"I am done with the labels. I am resisting the labels of the communities I am choosing. I ask to be part of community action, but to name my own politics"
- excerpt from a freewrite earlier this month.
I'm not a marketing, content strategy guru, nor do I consider myself a seasoned activist, but as a writer & editor committed to compassionate communication and a former “outsider” to activist causes I have noticed a thing or two about branding in the activist community that just don't work for me. I have in fact refused to hitch my direct support to causes that I've seen doing good work but have used branding language in a way that frustrates me greatly. This post signifies the start of a series. Each entry will include either a specific example of activist banding I see as ineffective and/or problematic or further revelations about activism and branding as a whole.
Before I start to do that I need to outline what I interpret and believe to be the goals of activist branding. And why those activist goals are important.
Activism for me at it's core is about opening people's minds to more human ways of being in the world-- ways they'd never noticed or had not thought possible beforehand. Outside of any political philosophies and habits I have, I believe this truly and completely that: If we, as members of the human race, communicated better, we would hurt each other less.
Before I can "make change" as an activist my first job is to communicate. This is why I write, this is why I am passionate about consent dialogue and consensus. This is why I am constantly looking for ways to be a better writer and communicator. The most important activism work to me is seated in language and how we talk and package our messages.
In both ad campaigns and my politics I like simple questions that have complicated intuitive answers. The challenge here is to let go of the idea that your audience will think what you want them to think. They won't. What this means for activist groups: before we do outreach to general audiences activists must accept the reality that people's definitions are valid cultural context even though those definitions and ideals differ from our intended definitions.
Its important to meet people where they are at. This is a philosophy I've tutored under and written under for a long time. Respecting your audience's current context and definitions extends the first line of compassion. It gives something to your audience, welcomes them in your message.
I'm not saying that all activists should be courteous about every topic at all times or that outcries of rage and disgust are ineffective or unnecessary, but that our first contact with an audience outside our group of activists should avoid this. It should come from a place of understanding and invitation. An invitation that comes with an angry yell and a proclamation about everything that is wrong and problematic may feel and be absolutely true to the speaker, but to the audience, to the listener, it can be scary. It can be confusing. Expressions of anger are valuable and useful in many ways and more specific contexts but when used as content and slogan of wide scale branding they often alienate.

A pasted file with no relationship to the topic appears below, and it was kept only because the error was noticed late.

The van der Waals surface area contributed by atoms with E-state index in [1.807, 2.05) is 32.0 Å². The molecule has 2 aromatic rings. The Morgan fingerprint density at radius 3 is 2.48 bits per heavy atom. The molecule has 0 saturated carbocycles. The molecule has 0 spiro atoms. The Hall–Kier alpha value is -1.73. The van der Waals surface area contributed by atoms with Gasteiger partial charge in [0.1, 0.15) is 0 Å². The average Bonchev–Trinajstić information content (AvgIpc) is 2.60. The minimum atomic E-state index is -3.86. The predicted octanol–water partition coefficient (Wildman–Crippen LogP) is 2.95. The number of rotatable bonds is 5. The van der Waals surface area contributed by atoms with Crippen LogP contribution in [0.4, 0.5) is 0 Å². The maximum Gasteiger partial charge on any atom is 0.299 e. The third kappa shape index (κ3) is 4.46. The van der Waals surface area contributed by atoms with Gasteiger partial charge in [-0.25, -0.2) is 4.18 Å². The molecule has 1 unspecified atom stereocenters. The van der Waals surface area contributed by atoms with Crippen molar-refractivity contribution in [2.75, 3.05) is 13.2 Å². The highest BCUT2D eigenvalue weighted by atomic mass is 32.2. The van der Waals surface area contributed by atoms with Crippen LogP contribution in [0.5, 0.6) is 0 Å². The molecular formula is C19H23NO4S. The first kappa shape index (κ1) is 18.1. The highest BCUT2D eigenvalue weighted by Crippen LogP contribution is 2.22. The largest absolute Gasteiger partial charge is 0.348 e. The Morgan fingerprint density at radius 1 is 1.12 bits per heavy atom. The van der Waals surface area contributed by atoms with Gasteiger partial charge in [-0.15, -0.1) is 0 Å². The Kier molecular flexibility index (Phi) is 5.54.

If we want people the choose to stand with our cause then we have to make sure that they know we won't devalue them as humans for choosing otherwise What holds true for ethical sex/romance also holds true for content strategy: Your audience can't fully choose to join your cause unless they have the option to refuse without consequence.
Movements should not seem compulsory (that's the kyriarchy's job!). Outreach content should not accuse its audience of having the wrong definitions. We want people to choose to see words and concepts in ways that resemble how we see them. This is what learning is. Educating others is not a simple transfer of information (because then proclamatory re-defining approaches would work). Radical education makes space and invites others too chose and create ideas new to them.
The bombastic, downright pushy ways (stay tuned for specific examples!) I've seen activists promote important information completely ignores their audience's learning role in the process of radical education. Quite frankly in some ways it reminds me of a mean, authoritatian teacher.
The thing that separates activist branding from branding at large, what makes it radical, is that the activist's goal in branding should be to incite critical thinking in their audience. Calling folks to participate in their community and culture critically. There's a recent and apt approach in marketing bourn out of web 2.0. It takes advantage of its audience's enjoyment of interactive internet features. This approach often includes showing users the effects of their interactions. It invites its audience to feel that their input is welcome and appreciated. If participants in a survey get a notification telling them how their answers assisted their organization they can see clearly how their critical input is valuable & welcome. As activists we too should invite the audience to pool their critical thinking with ours.
Rather than demand our audience correct their ways, activist branding should invite and make space for critical consciousness. It'll take patience for our audience and a lot of questioning. It does NOT require that we let go of the principles about which we feel righteous and real rage, but that we take some focus off the issue and focus on the reality of the humans we are trying to reach out to. If our audience can see we care about them as much we care for our message (which we as compassionate activists should already be doing) they are more likely to care about our messages. The best promotional tool we have available to boost our message is our ability to express care for and invite the critical thinking of those outside our movement.